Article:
Growth forecasts slashed as Europe sinks deeper into crisis

By Andre Damon
9 November 2012

The European Commission, the executive body of the European Union, slashed its growth forecast for the euro zone Wednesday, as the sovereign debt crisis and global slump continued to weigh down the European economy.

The downward revisions point to a deepening economic crisis for Europe, including its largest economy, Germany. Economic contraction is exacerbated by brutal austerity measures being imposed throughout the continent.

The Commission said that it expects the 17-member euro area to contract by 0.4 percent in 2012 and grow by only 0.1 percent next year. This marks a worsening from its spring forecast, which estimated that the euro area would contract 0.3 percent in 2012 and expand at a rate of 1 percent next year.

For the 27-member European Union as a whole, GDP is expected to shrink 0.3 percent, then grow by 0.4 percent in 2013. The expected economic contraction in 2012 follows two years of low growth: of 1.9 percent and 1.5 percent in 2010 and 2011, respectively.

The new figures come a week after the EU’s statistics agency announced that unemployment in the euro zone rose to a record level of 11.6 percent in September, up from 11.5 percent in August.

Particularly significant was the slashing of Germany’s expected 2012 growth level from 1.7 percent to 0.8 percent.

These grim figures were matched by statistics from the German Ministry of Economics, which said Wednesday that industrial production fell by 1.8 percent in September and factory orders toppled 3.3 percent that month.

The fact that Germany, the continent’s largest and strongest economy, is entering a sharp downturn points to the systematic nature of the crisis in Europe.

“Germany has so far been largely insulated from some of the difficulties elsewhere in the euro area,” said European Central Bank President Mario Draghi in a speech in Frankfurt Wednesday.

“But the latest data suggest that these developments are now starting to affect the German economy.” Draghi added that the area’s unemployment is “deplorably high” and the general outlook is “weak.”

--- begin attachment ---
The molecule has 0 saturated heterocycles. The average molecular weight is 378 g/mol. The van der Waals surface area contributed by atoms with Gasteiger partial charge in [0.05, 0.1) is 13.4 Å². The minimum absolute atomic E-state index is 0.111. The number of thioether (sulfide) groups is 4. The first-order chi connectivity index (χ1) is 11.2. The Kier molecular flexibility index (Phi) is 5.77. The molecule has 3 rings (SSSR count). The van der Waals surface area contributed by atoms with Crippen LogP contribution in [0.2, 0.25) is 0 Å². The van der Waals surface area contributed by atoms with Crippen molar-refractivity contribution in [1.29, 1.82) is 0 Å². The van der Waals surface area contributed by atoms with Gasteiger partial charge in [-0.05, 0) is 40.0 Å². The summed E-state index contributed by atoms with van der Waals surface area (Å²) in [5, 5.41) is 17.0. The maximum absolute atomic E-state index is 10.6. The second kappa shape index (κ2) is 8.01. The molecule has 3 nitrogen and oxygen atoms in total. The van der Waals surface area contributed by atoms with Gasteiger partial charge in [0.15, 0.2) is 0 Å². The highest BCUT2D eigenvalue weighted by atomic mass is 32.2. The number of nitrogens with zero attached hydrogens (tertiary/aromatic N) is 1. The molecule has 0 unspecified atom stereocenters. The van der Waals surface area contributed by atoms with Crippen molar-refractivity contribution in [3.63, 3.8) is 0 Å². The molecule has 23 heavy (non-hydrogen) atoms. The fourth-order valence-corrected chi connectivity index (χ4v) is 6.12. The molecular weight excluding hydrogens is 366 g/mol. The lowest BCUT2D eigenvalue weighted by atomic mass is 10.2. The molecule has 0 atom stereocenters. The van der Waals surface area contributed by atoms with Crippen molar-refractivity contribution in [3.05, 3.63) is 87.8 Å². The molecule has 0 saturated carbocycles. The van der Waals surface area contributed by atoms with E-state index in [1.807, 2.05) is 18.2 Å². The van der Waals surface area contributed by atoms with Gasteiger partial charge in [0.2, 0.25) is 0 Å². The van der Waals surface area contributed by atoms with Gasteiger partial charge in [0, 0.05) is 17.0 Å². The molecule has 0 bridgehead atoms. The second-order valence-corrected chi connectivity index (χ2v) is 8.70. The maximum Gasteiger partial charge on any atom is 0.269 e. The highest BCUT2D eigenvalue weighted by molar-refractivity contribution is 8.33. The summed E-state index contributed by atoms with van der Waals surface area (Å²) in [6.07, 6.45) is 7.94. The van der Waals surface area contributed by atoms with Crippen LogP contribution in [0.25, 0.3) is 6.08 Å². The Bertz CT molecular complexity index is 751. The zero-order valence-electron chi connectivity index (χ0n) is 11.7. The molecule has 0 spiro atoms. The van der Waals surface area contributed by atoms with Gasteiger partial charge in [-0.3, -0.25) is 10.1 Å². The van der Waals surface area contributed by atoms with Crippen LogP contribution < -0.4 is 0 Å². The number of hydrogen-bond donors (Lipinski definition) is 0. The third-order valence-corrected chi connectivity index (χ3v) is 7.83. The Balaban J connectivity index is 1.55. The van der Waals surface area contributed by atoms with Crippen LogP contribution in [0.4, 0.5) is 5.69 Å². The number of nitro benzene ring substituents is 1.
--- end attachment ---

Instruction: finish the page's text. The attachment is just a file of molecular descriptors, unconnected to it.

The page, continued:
The French economy, the second largest in the euro zone, is expected to grow only 0.2 percent in 2012 and 0.4 percent in 2013.

However, the commission said it expects countries hardest hit by the debt crisis to fare even worse. Spain, Portugal and Italy are expected to contract next year by 1.4, 3, and 2.3 percent, respectively.

The most severe conditions are faced by Greece, whose economy, battered by austerity, is expected to contract 6 percent and 4.2 percent in 2012 and 2013. The Greek economy has contracted by more than one fifth since the start of the debt crisis.

The sharply reduced growth figures came the same day as the Greek parliament passed a €13.5 billion ($17.2 billion) austerity package in the face of mass opposition and a 48-hour general strike.

Greece’s unemployment rate reached a staggering 25.4 percent in August. This compares 24.8 percent in July and 18.4 percent one year ago.

The solution of the ruling class to the crisis is to escalate the offensive against the working class. At his press conference in Frankfurt Wednesday, Draghi gloated about the “progress” that has been made throughout Europe in slashing social spending. “Fiscal consolidation that has taken place all over the euro zone is amazing,” he said. “Compare the situation today with what it was even a year ago … There has been substantial progress.”

The “progress” referred to by Draghi is the fact that European governments have slashed hundreds of billions of dollars in social spending, wrecking the economy of Greece, throwing millions into poverty, and contributing to a recession in Europe.

Calls for sharper austerity are coming from all sides. In its yearly report on the French economy, the International Monetary Fund called for the country to adopt “a comprehensive programme of structural reforms” similar to the gutting of protections for workers implemented by Italy and Spain.

France’s economic problems “could become more serious if the French economy does not adapt at the same pace as its principal commercial partners, notably Italy and Spain, which, after Germany, are engaged in profound reforms of their labour and service markets,” the IMF said.

The statement coincided with the publication of a report commissioned by French President François Hollande that calls for €30 billion in cuts to social welfare, amounting to 1.5 percent of the country’s GDP, over the course of five years.

The sharp slowdown of the global economy has by no means hampered the drive for austerity on both sides of the Atlantic. Politicians from the two US political parties made moves Wednesday towards a settlement to slash trillions of dollars from key social programs such as Medicare, Medicaid and Social Security in the aftermath of the presidential election.